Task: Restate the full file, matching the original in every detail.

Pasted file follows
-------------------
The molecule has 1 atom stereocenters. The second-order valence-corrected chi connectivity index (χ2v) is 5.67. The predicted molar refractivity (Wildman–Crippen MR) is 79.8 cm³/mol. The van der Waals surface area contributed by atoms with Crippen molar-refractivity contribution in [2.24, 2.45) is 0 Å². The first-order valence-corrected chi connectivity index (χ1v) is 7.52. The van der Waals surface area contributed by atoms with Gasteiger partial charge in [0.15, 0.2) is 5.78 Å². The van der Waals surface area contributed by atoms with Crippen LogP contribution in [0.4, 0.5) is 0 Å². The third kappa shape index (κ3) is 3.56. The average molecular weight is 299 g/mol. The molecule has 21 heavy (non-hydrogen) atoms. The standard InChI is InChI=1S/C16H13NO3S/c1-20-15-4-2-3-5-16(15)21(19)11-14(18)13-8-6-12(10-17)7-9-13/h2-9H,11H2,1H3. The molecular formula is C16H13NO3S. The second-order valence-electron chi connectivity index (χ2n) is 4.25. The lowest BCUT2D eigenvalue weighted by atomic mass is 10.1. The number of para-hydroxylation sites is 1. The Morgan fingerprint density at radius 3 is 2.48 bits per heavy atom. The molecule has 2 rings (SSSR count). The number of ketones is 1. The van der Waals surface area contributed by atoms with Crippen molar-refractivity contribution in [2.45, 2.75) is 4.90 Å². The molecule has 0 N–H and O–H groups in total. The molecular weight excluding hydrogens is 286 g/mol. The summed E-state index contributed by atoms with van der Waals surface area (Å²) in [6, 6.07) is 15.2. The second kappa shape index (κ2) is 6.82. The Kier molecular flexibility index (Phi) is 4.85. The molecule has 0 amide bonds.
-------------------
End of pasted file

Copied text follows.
The molecule has 1 atom stereocenters. The second-order valence-corrected chi connectivity index (χ2v) is 5.67. The predicted molar refractivity (Wildman–Crippen MR) is 79.8 cm³/mol. The van der Waals surface area contributed by atoms with Crippen molar-refractivity contribution in [2.24, 2.45) is 0 Å². The first-order valence-corrected chi connectivity index (χ1v) is 7.52. The van der Waals surface area contributed by atoms with Gasteiger partial charge in [0.15, 0.2) is 5.78 Å². The van der Waals surface area contributed by atoms with Crippen LogP contribution in [0.4, 0.5) is 0 Å². The third kappa shape index (κ3) is 3.56. The average molecular weight is 299 g/mol. The molecule has 21 heavy (non-hydrogen) atoms. The standard InChI is InChI=1S/C16H13NO3S/c1-20-15-4-2-3-5-16(15)21(19)11-14(18)13-8-6-12(10-17)7-9-13/h2-9H,11H2,1H3. The molecular formula is C16H13NO3S. The second-order valence-electron chi connectivity index (χ2n) is 4.25. The lowest BCUT2D eigenvalue weighted by atomic mass is 10.1. The number of para-hydroxylation sites is 1. The Morgan fingerprint density at radius 3 is 2.48 bits per heavy atom. The molecule has 2 rings (SSSR count). The number of ketones is 1. The van der Waals surface area contributed by atoms with Crippen molar-refractivity contribution in [2.45, 2.75) is 4.90 Å². The molecule has 0 N–H and O–H groups in total. The molecular weight excluding hydrogens is 286 g/mol. The summed E-state index contributed by atoms with van der Waals surface area (Å²) in [6, 6.07) is 15.2. The second kappa shape index (κ2) is 6.82. The Kier molecular flexibility index (Phi) is 4.85. The molecule has 0 amide bonds.